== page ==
After you cast your vote, tell us what you think about the FTC weighing in on patent reform or if software patents are too abstract to patent. Comments welcome.
Last month the Federal Trade Commission issued a report that acknowledged important problems in the U.S. Patent system as it affects software. The government doesn't do that every day, so that's good news. The FTC report also suggested some reforms that could mitigate some of those problems.
Like many, I was surprised-but-not-really when Pamela Jones announced that she would be retiring original content on the legal analysis site that grew to fame within and without the open source community as it rose to do battle with the incredibly audacious claims by The SCO Group that Linux was... Read more
Creative Commons posted two pieces to their blog today regarding their licenses, and in particular, CC0, the Creative Commons public domain notice. Plaintext versions of Creative Commons licenses The Creative Commons licenses are now available in plaintext form:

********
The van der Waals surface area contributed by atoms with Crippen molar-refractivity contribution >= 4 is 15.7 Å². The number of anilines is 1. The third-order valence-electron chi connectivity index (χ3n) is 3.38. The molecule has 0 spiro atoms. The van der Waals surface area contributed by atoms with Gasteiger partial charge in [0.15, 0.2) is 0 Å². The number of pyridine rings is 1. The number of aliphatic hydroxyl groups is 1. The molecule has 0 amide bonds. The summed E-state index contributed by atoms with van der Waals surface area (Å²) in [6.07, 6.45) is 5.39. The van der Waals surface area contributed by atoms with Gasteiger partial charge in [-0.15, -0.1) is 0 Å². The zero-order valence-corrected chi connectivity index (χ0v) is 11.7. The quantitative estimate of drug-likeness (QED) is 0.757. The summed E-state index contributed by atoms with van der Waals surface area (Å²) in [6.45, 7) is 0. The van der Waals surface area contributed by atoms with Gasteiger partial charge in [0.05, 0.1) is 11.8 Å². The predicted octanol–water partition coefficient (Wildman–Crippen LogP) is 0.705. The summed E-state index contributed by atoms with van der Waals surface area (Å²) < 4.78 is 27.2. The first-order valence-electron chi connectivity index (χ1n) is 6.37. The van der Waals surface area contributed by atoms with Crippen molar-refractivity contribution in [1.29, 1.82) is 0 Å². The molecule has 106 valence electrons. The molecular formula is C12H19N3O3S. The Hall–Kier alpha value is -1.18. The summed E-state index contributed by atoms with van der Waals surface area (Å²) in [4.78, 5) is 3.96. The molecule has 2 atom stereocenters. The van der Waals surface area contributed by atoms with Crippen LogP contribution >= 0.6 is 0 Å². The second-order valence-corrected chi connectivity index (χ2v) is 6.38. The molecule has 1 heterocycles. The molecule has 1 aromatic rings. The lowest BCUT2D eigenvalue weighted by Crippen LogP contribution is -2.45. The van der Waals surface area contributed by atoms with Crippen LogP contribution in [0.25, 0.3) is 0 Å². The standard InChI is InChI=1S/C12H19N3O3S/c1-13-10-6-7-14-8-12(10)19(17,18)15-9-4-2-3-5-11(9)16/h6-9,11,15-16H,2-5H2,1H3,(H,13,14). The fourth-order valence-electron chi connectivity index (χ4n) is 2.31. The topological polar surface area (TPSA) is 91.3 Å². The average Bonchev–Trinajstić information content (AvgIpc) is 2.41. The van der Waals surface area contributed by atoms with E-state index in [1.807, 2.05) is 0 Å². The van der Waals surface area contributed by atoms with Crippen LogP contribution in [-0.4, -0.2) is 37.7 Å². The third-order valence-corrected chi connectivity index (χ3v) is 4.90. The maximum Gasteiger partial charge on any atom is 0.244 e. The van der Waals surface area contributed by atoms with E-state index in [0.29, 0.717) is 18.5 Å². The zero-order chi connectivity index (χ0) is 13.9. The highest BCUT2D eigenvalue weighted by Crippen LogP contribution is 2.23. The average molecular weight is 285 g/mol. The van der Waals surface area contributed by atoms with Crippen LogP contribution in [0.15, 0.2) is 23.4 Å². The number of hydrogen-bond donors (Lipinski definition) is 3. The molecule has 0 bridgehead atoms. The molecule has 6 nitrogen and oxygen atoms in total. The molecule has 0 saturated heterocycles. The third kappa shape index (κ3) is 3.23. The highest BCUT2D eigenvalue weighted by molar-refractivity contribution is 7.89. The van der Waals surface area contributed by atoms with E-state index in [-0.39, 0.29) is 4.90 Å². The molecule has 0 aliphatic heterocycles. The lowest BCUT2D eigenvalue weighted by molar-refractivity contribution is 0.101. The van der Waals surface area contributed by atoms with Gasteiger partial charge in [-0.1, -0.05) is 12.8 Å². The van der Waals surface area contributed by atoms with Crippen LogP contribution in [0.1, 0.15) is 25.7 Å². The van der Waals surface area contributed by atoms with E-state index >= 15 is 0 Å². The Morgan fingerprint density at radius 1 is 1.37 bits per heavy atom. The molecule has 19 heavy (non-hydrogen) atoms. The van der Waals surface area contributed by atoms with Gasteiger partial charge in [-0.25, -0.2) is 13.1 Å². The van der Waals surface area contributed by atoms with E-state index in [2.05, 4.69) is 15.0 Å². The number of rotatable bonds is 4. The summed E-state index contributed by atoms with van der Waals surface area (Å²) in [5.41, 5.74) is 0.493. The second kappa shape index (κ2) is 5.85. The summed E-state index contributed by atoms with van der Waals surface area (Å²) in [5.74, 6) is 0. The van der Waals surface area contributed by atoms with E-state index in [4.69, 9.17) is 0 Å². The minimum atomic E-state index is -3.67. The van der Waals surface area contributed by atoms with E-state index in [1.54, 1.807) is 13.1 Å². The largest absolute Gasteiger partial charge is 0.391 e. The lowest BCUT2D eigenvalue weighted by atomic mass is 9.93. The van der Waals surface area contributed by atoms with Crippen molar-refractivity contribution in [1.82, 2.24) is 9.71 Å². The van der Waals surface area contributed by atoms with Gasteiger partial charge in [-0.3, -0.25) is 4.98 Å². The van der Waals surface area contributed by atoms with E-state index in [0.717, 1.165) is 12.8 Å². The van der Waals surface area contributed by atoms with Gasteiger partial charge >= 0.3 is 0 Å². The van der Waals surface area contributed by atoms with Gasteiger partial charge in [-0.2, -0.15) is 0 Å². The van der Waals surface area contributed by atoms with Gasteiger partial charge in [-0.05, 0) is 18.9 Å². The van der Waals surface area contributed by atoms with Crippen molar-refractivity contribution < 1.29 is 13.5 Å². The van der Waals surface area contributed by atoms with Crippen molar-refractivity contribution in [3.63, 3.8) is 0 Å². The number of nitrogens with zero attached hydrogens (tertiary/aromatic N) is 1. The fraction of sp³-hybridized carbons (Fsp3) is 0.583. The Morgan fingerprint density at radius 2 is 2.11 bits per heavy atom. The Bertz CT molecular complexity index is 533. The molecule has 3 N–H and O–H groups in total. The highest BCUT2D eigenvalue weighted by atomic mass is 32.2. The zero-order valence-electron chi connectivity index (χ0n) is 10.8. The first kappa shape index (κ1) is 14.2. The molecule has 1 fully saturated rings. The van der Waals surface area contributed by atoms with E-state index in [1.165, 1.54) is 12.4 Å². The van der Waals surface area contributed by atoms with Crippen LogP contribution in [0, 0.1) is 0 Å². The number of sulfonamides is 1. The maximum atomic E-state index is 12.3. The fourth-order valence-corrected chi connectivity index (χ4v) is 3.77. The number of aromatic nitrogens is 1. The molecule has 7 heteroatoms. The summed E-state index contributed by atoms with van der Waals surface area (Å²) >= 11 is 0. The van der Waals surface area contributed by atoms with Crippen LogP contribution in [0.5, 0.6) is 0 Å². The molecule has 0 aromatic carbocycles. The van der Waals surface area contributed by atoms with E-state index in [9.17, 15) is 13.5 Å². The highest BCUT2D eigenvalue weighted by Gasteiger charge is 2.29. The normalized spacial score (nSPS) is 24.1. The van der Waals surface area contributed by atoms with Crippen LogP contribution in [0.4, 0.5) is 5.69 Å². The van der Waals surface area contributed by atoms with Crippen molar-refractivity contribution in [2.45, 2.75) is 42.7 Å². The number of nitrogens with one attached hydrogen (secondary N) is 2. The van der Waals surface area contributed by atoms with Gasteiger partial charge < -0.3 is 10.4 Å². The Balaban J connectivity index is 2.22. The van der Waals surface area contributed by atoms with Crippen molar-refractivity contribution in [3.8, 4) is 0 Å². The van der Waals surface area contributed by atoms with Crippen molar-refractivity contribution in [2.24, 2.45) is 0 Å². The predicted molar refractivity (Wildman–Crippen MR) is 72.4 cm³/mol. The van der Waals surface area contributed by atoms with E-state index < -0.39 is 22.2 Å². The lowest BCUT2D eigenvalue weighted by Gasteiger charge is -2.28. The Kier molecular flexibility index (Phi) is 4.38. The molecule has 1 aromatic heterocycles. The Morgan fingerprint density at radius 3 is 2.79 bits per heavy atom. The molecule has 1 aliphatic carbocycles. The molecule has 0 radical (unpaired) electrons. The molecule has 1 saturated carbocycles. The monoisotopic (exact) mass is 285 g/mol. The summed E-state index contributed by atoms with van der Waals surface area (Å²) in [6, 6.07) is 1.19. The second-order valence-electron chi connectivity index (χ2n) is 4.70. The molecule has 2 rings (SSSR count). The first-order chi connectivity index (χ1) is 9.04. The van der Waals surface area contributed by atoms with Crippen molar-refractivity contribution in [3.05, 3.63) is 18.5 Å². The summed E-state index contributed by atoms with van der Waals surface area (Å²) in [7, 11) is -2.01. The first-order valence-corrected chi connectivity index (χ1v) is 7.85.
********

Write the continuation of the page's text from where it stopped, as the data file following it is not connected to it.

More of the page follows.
In my March 2 post on patent reform, I noted that many of the provisions offered in prior versions of patent reform bills were removed from the pending bill. On March 8, the Senate passed S. 23, now called the “America Invents Act” 95-5. As one might guess, any legislation passed with such... Read more
The threat from software patent trolls arises not from an invisible distant origin, but actually from within open source communities. So that's the best place to eradicate it.
Yesterday a patent reform bill passed in the Senate, but the sound and fury don't seem to signify much. The legislation as it evolved has shed most of the features that could have been controversial, or could have significantly improved the current patent system. The press around this legislation,... Read more
Congress has been considering some form of patent reform for several years now, beginning with the Patent Reform Act of 2005. Once again, patent reform in is the air, as the Patent Reform Act of 2011 (the "PRA") has been approved by the Senate Judiciary Committee and is scheduled to be debated by... Read more
As I wrote previously concerning indemnity, I constantly encounter both governments and companies claiming they have policies permitting or even favouring open source software. Yet there's still a huge amount of proprietary software being procured by them.
All over the world, I encounter both governments and companies claiming they have a policy permitting or even favouring open source software--indeed, the new President of Brazil just issued a decree on that subject. Yet when you actually look at what they are doing, you find that there's still a... Read more